/ Alexandros Michailidis

Left-wing and anarchist terrorism far more common than right-wing in EU

Europol statistics show that there have been seven times more left-wing and anarchist terrorist attacks, than right-wing terrorist attacks, in the EU over the past decade.

A review of the last ten years of data from Europol’s EU Terrorism Situation and Trend Report (TE-SAT) shows that, between 2011 and 2022, 227 left-wing and anarchist terrorist attacks were either completed, foiled, or failed. In the same period 32 right-wing terrorist attacks were either completed, foiled, or failed. 519 arrests were made in relation to left-wing and anarchist terrorism, with 257 arrests made in relation to right-wing terrorism, over that period.

A key finding of the 2022 TE-SAT is that “there is growing concern about an increased propensity for violence within the left-wing and anarchist extremist scene.” The report notes that this increased tendency towards violence was “particularly visible in cases of unprovoked violence against right-wing extremists, as well as police forces, during otherwise peaceful demonstrations, such as those against government measures to contain COVID-19.” The 2022 TE-SET notes that extreme left-wing circles on social media have, in recent years, begun disseminating manuals “containing detailed instructions on explosives.”

The report highlights the “surveillance and targeting of victims by small clandestine groups” as an example of how “violence can take a more organised form and may be integrated in the strategies of left-wing extremists and terrorists. The report warns that left-wing and anarchist groups have become increasingly fond of “doxing” their opponents – releasing “private addresses and other personal or sensitive data” about their political opponents, or public servants. This behaviour, the TE-SAT stats, constitutes “a considerable threat to the victims and their families” as it may “inspire left-wing and anarchist extremists to physically attack or threaten the concerned individuals or damage their property.” The report highlights one instance in which anarchists marched with a banner which displayed the name of the head of the local police centre for counter-terrorism, and referenced a prominent murder which had been previously carried out by a left-wing terrorist group, leading the flag to be viewed as a threat on that officer’s life.

In general, the reports say that anarchist groups, who often label themselves as Antifa, are more violent than other groups on the far-left. Anarchist terrorist groups are noted as being particularly fond of the usage of improvised explosive devices (IEDs), and for their targeting of groups “they traditionally consider as enemies…the police, the judiciary, the (far) right-wing parties and the media.” The 2019 TE-SET notes that in November of 2018 anarchists placed an IED outside the house of a high-ranking public prosecutor in Athens – the device failed to explode. The deliberate targeting of figures involved with the judicial system is a consistent theme in left-wing and anarchist terrorism.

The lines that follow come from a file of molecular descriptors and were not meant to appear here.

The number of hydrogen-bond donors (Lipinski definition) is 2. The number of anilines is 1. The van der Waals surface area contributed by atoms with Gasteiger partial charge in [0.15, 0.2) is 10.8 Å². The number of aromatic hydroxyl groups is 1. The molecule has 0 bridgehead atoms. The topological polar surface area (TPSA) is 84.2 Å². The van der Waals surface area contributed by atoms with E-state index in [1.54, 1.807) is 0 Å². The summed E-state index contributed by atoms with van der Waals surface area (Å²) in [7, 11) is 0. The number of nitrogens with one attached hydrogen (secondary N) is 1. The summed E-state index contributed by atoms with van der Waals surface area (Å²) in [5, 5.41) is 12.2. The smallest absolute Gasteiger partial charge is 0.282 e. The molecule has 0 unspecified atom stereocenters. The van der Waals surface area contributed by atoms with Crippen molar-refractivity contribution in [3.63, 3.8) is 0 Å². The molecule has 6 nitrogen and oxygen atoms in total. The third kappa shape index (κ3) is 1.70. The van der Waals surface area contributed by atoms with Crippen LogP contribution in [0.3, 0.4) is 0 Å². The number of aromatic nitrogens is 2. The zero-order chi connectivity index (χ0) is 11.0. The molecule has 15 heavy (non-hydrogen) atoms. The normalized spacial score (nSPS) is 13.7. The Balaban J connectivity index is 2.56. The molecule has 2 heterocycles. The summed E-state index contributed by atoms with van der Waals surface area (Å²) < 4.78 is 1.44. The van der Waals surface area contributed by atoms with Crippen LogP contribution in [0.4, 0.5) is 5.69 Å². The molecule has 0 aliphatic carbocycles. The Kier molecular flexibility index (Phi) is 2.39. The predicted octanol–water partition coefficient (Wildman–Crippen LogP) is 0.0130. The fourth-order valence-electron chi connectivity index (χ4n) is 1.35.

The reports also details an attack in August of 2018 in which an anarchist group attacked a building operated by the Italian political party Lega. The reports say that two IEDs were placed around the location, with one “scheduled to explode after the arrival of the first responding officers.” The report said that the placement and scheduling indicate that the anarchist group behind the attack intended for the device to “cause fatalities among the police.”

The report notes the strong international connections between anarchist and far-left groups, and that the groups are fond of using physical locations, such as sports clubs, youth centres, and demonstrations to disseminate “offline propaganda.” The tendency of far-left groups to attach themselves to public events, which they are not formally involved with and play no part in organising, in order recruit attendees to their cause, is also noted.

The reports define terrorist acts as “intentional acts which, given their nature or context, may seriously damage a country or an international organisation when committed with the aim of: seriously intimidating a population, or unduly compelling a government or international organisation to perform or abstain from performing an act, or seriously destabilising or destroying the fundamental political, constitutional, economic or social structures of a country or an international organisation.”

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